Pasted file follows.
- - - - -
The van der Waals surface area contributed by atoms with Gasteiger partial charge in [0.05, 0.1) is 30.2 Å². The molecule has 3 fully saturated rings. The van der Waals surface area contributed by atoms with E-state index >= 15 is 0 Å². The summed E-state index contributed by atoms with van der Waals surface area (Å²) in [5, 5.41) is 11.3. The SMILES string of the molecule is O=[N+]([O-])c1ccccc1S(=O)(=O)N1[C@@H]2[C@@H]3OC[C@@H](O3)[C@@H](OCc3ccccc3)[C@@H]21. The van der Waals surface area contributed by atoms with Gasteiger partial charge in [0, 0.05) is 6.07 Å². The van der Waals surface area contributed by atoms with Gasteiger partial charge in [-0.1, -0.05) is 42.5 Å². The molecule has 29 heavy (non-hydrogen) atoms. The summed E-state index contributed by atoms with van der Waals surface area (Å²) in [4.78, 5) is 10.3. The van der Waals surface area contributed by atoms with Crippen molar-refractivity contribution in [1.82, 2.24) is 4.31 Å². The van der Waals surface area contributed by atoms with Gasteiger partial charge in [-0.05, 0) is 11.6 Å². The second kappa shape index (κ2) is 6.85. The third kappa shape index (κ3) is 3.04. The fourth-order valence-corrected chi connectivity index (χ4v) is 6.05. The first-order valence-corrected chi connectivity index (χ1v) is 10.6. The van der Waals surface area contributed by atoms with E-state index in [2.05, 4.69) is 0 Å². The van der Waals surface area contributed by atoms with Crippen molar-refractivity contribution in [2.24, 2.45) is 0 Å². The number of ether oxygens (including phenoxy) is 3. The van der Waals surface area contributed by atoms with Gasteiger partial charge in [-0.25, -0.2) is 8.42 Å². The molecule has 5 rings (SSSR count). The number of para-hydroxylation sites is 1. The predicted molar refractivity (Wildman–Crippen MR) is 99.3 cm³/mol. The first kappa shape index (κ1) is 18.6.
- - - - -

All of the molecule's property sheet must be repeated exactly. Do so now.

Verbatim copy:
The van der Waals surface area contributed by atoms with Gasteiger partial charge in [0.05, 0.1) is 30.2 Å². The molecule has 3 fully saturated rings. The van der Waals surface area contributed by atoms with E-state index >= 15 is 0 Å². The summed E-state index contributed by atoms with van der Waals surface area (Å²) in [5, 5.41) is 11.3. The SMILES string of the molecule is O=[N+]([O-])c1ccccc1S(=O)(=O)N1[C@@H]2[C@@H]3OC[C@@H](O3)[C@@H](OCc3ccccc3)[C@@H]21. The van der Waals surface area contributed by atoms with Gasteiger partial charge in [0, 0.05) is 6.07 Å². The van der Waals surface area contributed by atoms with Gasteiger partial charge in [-0.1, -0.05) is 42.5 Å². The molecule has 29 heavy (non-hydrogen) atoms. The summed E-state index contributed by atoms with van der Waals surface area (Å²) in [4.78, 5) is 10.3. The van der Waals surface area contributed by atoms with Crippen molar-refractivity contribution in [1.82, 2.24) is 4.31 Å². The van der Waals surface area contributed by atoms with Gasteiger partial charge in [-0.05, 0) is 11.6 Å². The second kappa shape index (κ2) is 6.85. The third kappa shape index (κ3) is 3.04. The fourth-order valence-corrected chi connectivity index (χ4v) is 6.05. The first-order valence-corrected chi connectivity index (χ1v) is 10.6. The van der Waals surface area contributed by atoms with E-state index in [2.05, 4.69) is 0 Å². The van der Waals surface area contributed by atoms with Crippen molar-refractivity contribution in [2.24, 2.45) is 0 Å². The number of ether oxygens (including phenoxy) is 3. The van der Waals surface area contributed by atoms with Gasteiger partial charge in [-0.25, -0.2) is 8.42 Å². The molecule has 5 rings (SSSR count). The number of para-hydroxylation sites is 1. The predicted molar refractivity (Wildman–Crippen MR) is 99.3 cm³/mol. The first kappa shape index (κ1) is 18.6.